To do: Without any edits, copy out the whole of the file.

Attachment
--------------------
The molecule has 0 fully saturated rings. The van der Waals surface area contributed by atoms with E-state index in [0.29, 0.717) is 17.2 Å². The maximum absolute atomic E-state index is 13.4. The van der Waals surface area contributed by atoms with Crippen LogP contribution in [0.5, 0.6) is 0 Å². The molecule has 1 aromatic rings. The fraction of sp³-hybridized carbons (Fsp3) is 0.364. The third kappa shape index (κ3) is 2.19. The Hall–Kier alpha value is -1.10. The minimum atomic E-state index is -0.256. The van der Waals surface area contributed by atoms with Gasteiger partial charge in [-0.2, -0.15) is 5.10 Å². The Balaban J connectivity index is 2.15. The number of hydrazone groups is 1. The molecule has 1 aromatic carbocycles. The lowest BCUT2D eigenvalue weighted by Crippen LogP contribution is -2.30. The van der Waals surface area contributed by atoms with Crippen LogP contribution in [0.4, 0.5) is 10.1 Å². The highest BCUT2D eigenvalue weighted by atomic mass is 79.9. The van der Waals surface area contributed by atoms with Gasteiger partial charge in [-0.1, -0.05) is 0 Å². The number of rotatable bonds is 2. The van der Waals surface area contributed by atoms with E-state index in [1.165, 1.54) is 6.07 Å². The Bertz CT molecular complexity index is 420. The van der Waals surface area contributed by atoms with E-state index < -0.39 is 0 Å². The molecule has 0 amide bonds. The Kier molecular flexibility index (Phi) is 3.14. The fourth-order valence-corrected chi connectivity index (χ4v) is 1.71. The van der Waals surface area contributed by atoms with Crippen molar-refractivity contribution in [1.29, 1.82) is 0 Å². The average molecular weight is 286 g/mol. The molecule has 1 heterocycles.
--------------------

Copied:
The molecule has 0 fully saturated rings. The van der Waals surface area contributed by atoms with E-state index in [0.29, 0.717) is 17.2 Å². The maximum absolute atomic E-state index is 13.4. The van der Waals surface area contributed by atoms with Crippen LogP contribution in [0.5, 0.6) is 0 Å². The molecule has 1 aromatic rings. The fraction of sp³-hybridized carbons (Fsp3) is 0.364. The third kappa shape index (κ3) is 2.19. The Hall–Kier alpha value is -1.10. The minimum atomic E-state index is -0.256. The van der Waals surface area contributed by atoms with Gasteiger partial charge in [-0.2, -0.15) is 5.10 Å². The Balaban J connectivity index is 2.15. The number of hydrazone groups is 1. The molecule has 1 aromatic carbocycles. The lowest BCUT2D eigenvalue weighted by Crippen LogP contribution is -2.30. The van der Waals surface area contributed by atoms with Crippen LogP contribution in [0.4, 0.5) is 10.1 Å². The highest BCUT2D eigenvalue weighted by atomic mass is 79.9. The van der Waals surface area contributed by atoms with Gasteiger partial charge in [-0.1, -0.05) is 0 Å². The number of rotatable bonds is 2. The van der Waals surface area contributed by atoms with E-state index in [1.165, 1.54) is 6.07 Å². The Bertz CT molecular complexity index is 420. The van der Waals surface area contributed by atoms with E-state index < -0.39 is 0 Å². The molecule has 0 amide bonds. The Kier molecular flexibility index (Phi) is 3.14. The fourth-order valence-corrected chi connectivity index (χ4v) is 1.71. The van der Waals surface area contributed by atoms with Crippen molar-refractivity contribution in [1.29, 1.82) is 0 Å². The average molecular weight is 286 g/mol. The molecule has 1 heterocycles.